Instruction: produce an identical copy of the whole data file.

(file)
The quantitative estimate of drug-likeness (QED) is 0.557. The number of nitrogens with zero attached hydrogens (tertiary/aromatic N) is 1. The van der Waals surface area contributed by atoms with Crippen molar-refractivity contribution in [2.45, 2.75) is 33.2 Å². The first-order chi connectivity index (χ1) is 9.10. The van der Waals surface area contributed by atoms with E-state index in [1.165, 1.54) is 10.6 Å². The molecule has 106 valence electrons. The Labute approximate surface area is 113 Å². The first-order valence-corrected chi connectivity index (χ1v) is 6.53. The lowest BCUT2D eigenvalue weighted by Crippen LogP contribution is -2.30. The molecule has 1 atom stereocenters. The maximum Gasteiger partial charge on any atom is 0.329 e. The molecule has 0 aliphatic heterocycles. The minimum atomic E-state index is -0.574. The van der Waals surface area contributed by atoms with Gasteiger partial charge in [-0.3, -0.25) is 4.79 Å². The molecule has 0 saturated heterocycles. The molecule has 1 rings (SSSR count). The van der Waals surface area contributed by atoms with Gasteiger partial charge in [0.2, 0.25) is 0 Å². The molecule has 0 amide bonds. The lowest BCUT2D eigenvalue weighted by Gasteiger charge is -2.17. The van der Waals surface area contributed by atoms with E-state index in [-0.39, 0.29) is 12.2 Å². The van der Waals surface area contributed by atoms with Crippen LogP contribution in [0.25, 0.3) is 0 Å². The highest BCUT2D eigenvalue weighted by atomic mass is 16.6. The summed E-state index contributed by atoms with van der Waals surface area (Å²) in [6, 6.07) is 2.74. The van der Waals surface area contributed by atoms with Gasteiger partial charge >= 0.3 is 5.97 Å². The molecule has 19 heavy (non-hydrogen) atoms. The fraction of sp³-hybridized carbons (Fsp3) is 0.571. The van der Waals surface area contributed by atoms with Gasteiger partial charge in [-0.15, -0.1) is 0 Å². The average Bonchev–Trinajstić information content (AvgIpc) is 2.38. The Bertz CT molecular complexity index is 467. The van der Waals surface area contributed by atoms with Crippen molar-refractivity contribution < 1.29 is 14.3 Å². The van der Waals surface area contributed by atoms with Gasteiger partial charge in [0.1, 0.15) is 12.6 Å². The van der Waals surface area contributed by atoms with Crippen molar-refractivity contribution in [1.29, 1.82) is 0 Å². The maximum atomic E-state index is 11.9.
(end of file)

The quantitative estimate of drug-likeness (QED) is 0.557. The number of nitrogens with zero attached hydrogens (tertiary/aromatic N) is 1. The van der Waals surface area contributed by atoms with Crippen molar-refractivity contribution in [2.45, 2.75) is 33.2 Å². The first-order chi connectivity index (χ1) is 9.10. The van der Waals surface area contributed by atoms with E-state index in [1.165, 1.54) is 10.6 Å². The molecule has 106 valence electrons. The Labute approximate surface area is 113 Å². The first-order valence-corrected chi connectivity index (χ1v) is 6.53. The lowest BCUT2D eigenvalue weighted by Crippen LogP contribution is -2.30. The molecule has 1 atom stereocenters. The maximum Gasteiger partial charge on any atom is 0.329 e. The molecule has 0 aliphatic heterocycles. The minimum atomic E-state index is -0.574. The van der Waals surface area contributed by atoms with Gasteiger partial charge in [-0.3, -0.25) is 4.79 Å². The molecule has 0 saturated heterocycles. The molecule has 1 rings (SSSR count). The van der Waals surface area contributed by atoms with Gasteiger partial charge in [0.2, 0.25) is 0 Å². The molecule has 0 amide bonds. The lowest BCUT2D eigenvalue weighted by Gasteiger charge is -2.17. The van der Waals surface area contributed by atoms with E-state index in [-0.39, 0.29) is 12.2 Å². The van der Waals surface area contributed by atoms with Crippen LogP contribution in [0.25, 0.3) is 0 Å². The highest BCUT2D eigenvalue weighted by atomic mass is 16.6. The summed E-state index contributed by atoms with van der Waals surface area (Å²) in [6, 6.07) is 2.74. The van der Waals surface area contributed by atoms with Gasteiger partial charge >= 0.3 is 5.97 Å². The molecule has 19 heavy (non-hydrogen) atoms. The fraction of sp³-hybridized carbons (Fsp3) is 0.571. The van der Waals surface area contributed by atoms with Gasteiger partial charge in [-0.15, -0.1) is 0 Å². The average Bonchev–Trinajstić information content (AvgIpc) is 2.38. The Bertz CT molecular complexity index is 467. The van der Waals surface area contributed by atoms with Crippen molar-refractivity contribution < 1.29 is 14.3 Å². The van der Waals surface area contributed by atoms with Gasteiger partial charge in [0.1, 0.15) is 12.6 Å². The van der Waals surface area contributed by atoms with Crippen molar-refractivity contribution in [1.29, 1.82) is 0 Å². The maximum atomic E-state index is 11.9.